Interpretive Summary: Digestibility markers to estimate fecal output of dogs
By: Anne Kamiya, MS
Before a new feed product can be introduced to market, digestibility studies need to be performed. In this recent Journal of Animal Science study, researchers evaluated the potential of digestibility markers to substitute the total fecal collection (TFC) method for determining apparent total tract digestibility (ATTD), in dogs. The TFC method takes 4-5 days of fecal collection, which requires animals to be confined in a controlled space and all fecal matter to be collected. The researchers cited concerns about accuracy of this method (feces may be stepped on or lost to coprophagy, for instance) and animal welfare (stress of being held in a confined/controlled space) as valid reasons to investigate other ways of determining ATTD.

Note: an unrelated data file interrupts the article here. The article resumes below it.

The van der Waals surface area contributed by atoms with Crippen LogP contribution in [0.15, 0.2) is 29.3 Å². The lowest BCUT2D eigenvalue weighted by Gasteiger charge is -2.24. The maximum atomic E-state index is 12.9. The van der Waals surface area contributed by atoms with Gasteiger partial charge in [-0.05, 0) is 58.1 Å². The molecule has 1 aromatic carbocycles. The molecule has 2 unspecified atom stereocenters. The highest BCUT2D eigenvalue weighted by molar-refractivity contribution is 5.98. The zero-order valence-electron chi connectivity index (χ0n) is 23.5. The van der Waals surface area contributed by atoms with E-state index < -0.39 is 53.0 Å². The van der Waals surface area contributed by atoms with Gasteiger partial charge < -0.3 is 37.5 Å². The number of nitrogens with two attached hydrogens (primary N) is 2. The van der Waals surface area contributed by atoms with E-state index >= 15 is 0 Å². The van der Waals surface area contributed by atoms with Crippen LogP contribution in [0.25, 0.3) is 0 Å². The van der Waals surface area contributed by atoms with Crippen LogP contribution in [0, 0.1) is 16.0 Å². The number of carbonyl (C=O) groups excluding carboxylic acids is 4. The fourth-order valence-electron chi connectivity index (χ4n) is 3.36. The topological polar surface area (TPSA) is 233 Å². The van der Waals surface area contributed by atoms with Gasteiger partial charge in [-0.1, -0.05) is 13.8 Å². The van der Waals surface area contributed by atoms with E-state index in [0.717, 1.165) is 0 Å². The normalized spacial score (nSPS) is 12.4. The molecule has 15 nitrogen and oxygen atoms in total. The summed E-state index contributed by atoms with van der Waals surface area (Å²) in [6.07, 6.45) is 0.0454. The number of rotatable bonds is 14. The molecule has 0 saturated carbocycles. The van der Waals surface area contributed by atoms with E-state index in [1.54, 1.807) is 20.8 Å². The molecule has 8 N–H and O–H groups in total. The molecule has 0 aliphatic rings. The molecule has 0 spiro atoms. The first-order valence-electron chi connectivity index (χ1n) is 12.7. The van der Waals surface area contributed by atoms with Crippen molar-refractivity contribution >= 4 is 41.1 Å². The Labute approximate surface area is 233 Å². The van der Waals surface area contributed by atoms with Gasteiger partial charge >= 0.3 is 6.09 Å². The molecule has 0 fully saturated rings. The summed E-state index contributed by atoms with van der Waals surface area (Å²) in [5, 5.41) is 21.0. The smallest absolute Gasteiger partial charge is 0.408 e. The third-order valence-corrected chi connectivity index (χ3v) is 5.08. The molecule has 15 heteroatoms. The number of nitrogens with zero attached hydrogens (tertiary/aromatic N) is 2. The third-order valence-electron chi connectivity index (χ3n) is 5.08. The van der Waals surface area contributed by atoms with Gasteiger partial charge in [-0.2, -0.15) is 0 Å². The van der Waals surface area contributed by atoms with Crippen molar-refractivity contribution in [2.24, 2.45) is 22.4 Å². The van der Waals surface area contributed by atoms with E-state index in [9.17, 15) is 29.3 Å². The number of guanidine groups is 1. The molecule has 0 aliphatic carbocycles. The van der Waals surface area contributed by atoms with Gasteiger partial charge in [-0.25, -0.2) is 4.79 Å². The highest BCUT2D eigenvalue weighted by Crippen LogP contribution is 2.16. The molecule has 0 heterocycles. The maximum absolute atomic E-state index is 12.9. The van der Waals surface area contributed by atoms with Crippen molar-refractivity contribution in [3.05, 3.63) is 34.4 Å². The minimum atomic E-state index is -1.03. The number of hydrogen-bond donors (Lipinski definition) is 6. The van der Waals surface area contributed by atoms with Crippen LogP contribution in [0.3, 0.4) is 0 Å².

In this study, three digestibility markers were used to estimate fecal output and ATTD in adult beagles. The ATTD results were then compared to TFC results. Digestibility markers included chromic oxide, titanium dioxide and acid insoluble ash. It was hypothesized that all three markers would have comparable results to TFC. Measurements of fecal organic matter, crude protein, crude fat and gross energy were determined for all four methods. Results indicated that titanium dioxide was the most comparable digestibility marker to TFC.
The results of this study suggest that using digestibility markers to determine the ATTD of dogs may be a viable substitute for the TFC method, which is the current “gold standard.” Considering this study was small (12 animals) and evaluated only one breed of dog (beagles), larger and more comprehensive studies are needed to reaffirm these results and to evaluate titanium dioxide as a digestibility marker in dogs.
The original article, Comparison of four digestibility markers to estimate fecal output of dogs, is viewable in the Journal of Animal Science.